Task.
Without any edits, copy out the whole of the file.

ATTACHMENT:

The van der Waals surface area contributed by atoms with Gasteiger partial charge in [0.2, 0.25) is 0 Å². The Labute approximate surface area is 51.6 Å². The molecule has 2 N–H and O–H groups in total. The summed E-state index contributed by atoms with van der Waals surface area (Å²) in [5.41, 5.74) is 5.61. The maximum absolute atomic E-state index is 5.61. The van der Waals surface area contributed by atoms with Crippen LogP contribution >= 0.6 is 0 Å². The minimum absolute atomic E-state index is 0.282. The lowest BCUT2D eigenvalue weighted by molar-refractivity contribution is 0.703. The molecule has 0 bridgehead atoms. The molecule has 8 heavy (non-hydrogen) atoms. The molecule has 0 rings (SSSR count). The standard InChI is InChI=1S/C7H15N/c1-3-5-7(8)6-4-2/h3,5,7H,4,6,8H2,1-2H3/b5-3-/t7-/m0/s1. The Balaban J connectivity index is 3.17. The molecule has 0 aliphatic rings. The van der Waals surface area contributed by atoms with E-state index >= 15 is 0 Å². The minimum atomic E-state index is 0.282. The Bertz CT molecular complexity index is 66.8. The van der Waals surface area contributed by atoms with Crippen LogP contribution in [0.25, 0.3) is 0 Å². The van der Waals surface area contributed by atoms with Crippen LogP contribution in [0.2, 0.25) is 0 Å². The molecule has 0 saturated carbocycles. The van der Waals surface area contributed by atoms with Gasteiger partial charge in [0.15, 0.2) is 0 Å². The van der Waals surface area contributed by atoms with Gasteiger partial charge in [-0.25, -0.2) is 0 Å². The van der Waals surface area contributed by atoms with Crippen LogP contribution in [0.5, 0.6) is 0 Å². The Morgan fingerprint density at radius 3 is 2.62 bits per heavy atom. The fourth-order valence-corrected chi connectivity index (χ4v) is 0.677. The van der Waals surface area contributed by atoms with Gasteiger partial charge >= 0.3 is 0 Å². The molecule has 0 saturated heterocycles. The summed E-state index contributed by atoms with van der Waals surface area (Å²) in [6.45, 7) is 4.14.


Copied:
The van der Waals surface area contributed by atoms with Gasteiger partial charge in [0.2, 0.25) is 0 Å². The Labute approximate surface area is 51.6 Å². The molecule has 2 N–H and O–H groups in total. The summed E-state index contributed by atoms with van der Waals surface area (Å²) in [5.41, 5.74) is 5.61. The maximum absolute atomic E-state index is 5.61. The van der Waals surface area contributed by atoms with Crippen LogP contribution >= 0.6 is 0 Å². The minimum absolute atomic E-state index is 0.282. The lowest BCUT2D eigenvalue weighted by molar-refractivity contribution is 0.703. The molecule has 0 bridgehead atoms. The molecule has 8 heavy (non-hydrogen) atoms. The molecule has 0 rings (SSSR count). The standard InChI is InChI=1S/C7H15N/c1-3-5-7(8)6-4-2/h3,5,7H,4,6,8H2,1-2H3/b5-3-/t7-/m0/s1. The Balaban J connectivity index is 3.17. The molecule has 0 aliphatic rings. The van der Waals surface area contributed by atoms with E-state index >= 15 is 0 Å². The minimum atomic E-state index is 0.282. The Bertz CT molecular complexity index is 66.8. The van der Waals surface area contributed by atoms with Crippen LogP contribution in [0.25, 0.3) is 0 Å². The van der Waals surface area contributed by atoms with Crippen LogP contribution in [0.2, 0.25) is 0 Å². The molecule has 0 saturated carbocycles. The van der Waals surface area contributed by atoms with Gasteiger partial charge in [0.15, 0.2) is 0 Å². The van der Waals surface area contributed by atoms with Gasteiger partial charge in [-0.25, -0.2) is 0 Å². The van der Waals surface area contributed by atoms with Crippen LogP contribution in [0.5, 0.6) is 0 Å². The Morgan fingerprint density at radius 3 is 2.62 bits per heavy atom. The fourth-order valence-corrected chi connectivity index (χ4v) is 0.677. The van der Waals surface area contributed by atoms with Gasteiger partial charge >= 0.3 is 0 Å². The molecule has 0 saturated heterocycles. The summed E-state index contributed by atoms with van der Waals surface area (Å²) in [6.45, 7) is 4.14.